There are many aspects of plane travel that don’t make sense to the average passenger, from mysterious charges driving up the price of your ticket to obscure airport codes. However, one of the biggest mysteries is why planes board from the front, not the back. Wouldn’t it be more efficient the other way around so you’re not waiting in the aisle forever for someone to put their luggage in the overhead bin?
Despite popular perception, many airlines say that boarding from the front is actually more efficient than boarding from the back. Boarding from the back leads to bunching anyway and could also cause more serious delays, such as unbalancing the plane. While some airlines have experimented with new boarding methods, most stick with boarding from the front.
Here is why the most common boarding method actually makes sense.
Why Is Boarding From the Back Less Efficient?
The goal that all airlines have with boarding is to make the process more efficient. Most airlines run on a tight schedule with a fast turnaround, especially for short flights, and just one delay could mean the whole day’s schedule is upended. As unpleasant as it is for passengers to stand in the aisles waiting, it isn’t any more fun for the crew or the airline either.
Boarding from the back has many of the same problems as boarding from the front, but they can be exacerbated. People will still get stuck waiting in the aisles for others to put their luggage away and get comfortable in their seats.
According to some modeling, boarding back-to-front is actually the least efficient boarding method because that means passengers sitting in the same area all board together. Since there is limited space in the overhead bins, these people are all competing for the same space. When you normally board and can’t find space in your own bin for your stuff, you can move towards the back, but you can’t do that if everyone boards from the back.
Can Boarding From the Back Unbalance the Plane?
Some people claim that boarding from the back unbalances the plane as it waits on the runway. Planes seem like massive, powerful machines, but they actually require careful balance and calibration to fly. Thus, seating is carefully calibrated to maintain balance.
Although parked planes tipping off-balance probably won’t hurt anyone, the experience is largely unpleasant and makes it difficult to align the door with the jetway properly and allow people to disembark and board.
Larger planes are most prone to tail-tipping, or becoming unbalanced and leaning towards the back. This is a rare incident, but it would probably be more common if airlines boarded from the back and the back of the plane was full of passengers and their luggage while the front was empty.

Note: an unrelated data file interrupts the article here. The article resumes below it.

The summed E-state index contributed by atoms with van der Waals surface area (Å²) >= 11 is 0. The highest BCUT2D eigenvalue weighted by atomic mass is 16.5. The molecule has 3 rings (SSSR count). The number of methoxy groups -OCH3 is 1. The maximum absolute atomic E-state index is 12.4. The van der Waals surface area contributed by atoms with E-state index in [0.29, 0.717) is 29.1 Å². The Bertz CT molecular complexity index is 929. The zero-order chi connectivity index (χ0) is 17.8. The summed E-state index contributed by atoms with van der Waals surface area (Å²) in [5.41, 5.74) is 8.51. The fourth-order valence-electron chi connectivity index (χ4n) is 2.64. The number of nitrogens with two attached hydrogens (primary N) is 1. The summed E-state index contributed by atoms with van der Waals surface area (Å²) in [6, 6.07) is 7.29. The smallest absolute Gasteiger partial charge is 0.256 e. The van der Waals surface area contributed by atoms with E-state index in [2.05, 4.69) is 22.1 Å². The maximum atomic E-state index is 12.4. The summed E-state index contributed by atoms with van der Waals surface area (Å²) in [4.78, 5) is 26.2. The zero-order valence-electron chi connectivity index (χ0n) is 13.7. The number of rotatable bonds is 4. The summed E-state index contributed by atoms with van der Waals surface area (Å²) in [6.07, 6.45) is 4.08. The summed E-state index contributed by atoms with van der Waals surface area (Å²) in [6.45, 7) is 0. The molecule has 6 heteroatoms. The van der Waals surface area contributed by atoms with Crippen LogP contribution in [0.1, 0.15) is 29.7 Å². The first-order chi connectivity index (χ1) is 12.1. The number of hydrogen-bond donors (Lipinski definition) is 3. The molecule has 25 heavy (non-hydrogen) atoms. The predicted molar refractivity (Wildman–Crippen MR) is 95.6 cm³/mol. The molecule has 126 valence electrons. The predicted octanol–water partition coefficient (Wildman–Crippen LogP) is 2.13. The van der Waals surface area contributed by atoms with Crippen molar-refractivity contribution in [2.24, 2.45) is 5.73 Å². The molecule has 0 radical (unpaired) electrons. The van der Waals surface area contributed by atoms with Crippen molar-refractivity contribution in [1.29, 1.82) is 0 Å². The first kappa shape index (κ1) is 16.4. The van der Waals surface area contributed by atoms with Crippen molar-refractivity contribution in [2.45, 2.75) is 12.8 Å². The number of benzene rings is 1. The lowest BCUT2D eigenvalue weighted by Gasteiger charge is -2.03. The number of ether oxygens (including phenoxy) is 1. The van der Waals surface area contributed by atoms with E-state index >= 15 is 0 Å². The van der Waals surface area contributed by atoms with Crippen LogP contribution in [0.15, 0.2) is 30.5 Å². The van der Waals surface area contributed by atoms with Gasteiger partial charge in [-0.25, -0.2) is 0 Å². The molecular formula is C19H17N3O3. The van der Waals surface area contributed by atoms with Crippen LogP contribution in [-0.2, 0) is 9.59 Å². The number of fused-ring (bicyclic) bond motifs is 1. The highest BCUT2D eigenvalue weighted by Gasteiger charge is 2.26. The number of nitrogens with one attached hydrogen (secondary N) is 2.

Do Airlines Board From the Front to Please First-Class Passengers?
Many passengers grumble that the only reason airlines board from the front is to please first-class and business travelers who get to go first and judge the plebes filing past on their way to economy.
To some extent, this gripe is true. Airlines extend the privilege of boarding first to first-class passengers and members of the frequent flyers club to keep these passengers happy and provide other passengers an incentive to upgrade their tickets.
However, the main rationale is that boarding from the front is more efficient. Even though it is in the airline’s interest to keep high-paying customers happy, it is even more of an incentive to speed up boarding so that the airline can make more money and avoid delays.
Do Any Airlines Board From the Back?
There are actually a few airlines that board from the back, so the boarding method will really depend on which airline you are flying with. Some American Airlines such as JetBlue use this method, and it is common among Asian carriers.
Interestingly, many extra long-haul flights board from the back and see no delays in the boarding process because the larger jets on these planes have two aisles, making boarding more efficient.
Many airlines switched to boarding from the back during the pandemic. The rationale was that boarding from the back minimized how much time passengers spent waiting in the aisles or standing in sections of the airplane they weren’t sitting in, potentially circulating germs and virus particles. Any losses in efficiency didn’t matter as much because social distancing was more important, and there were fewer passengers anyway.
Now that air travel is slowly returning to normal, most airlines are returning to their usual boarding routines. Some cite passenger wishes as the reason for this return—people want to feel as if they’re returning to normalcy, including regular boarding procedures. Others cited the pointlessness of socially distancing boarding when passengers were bunching up at the gate anyway.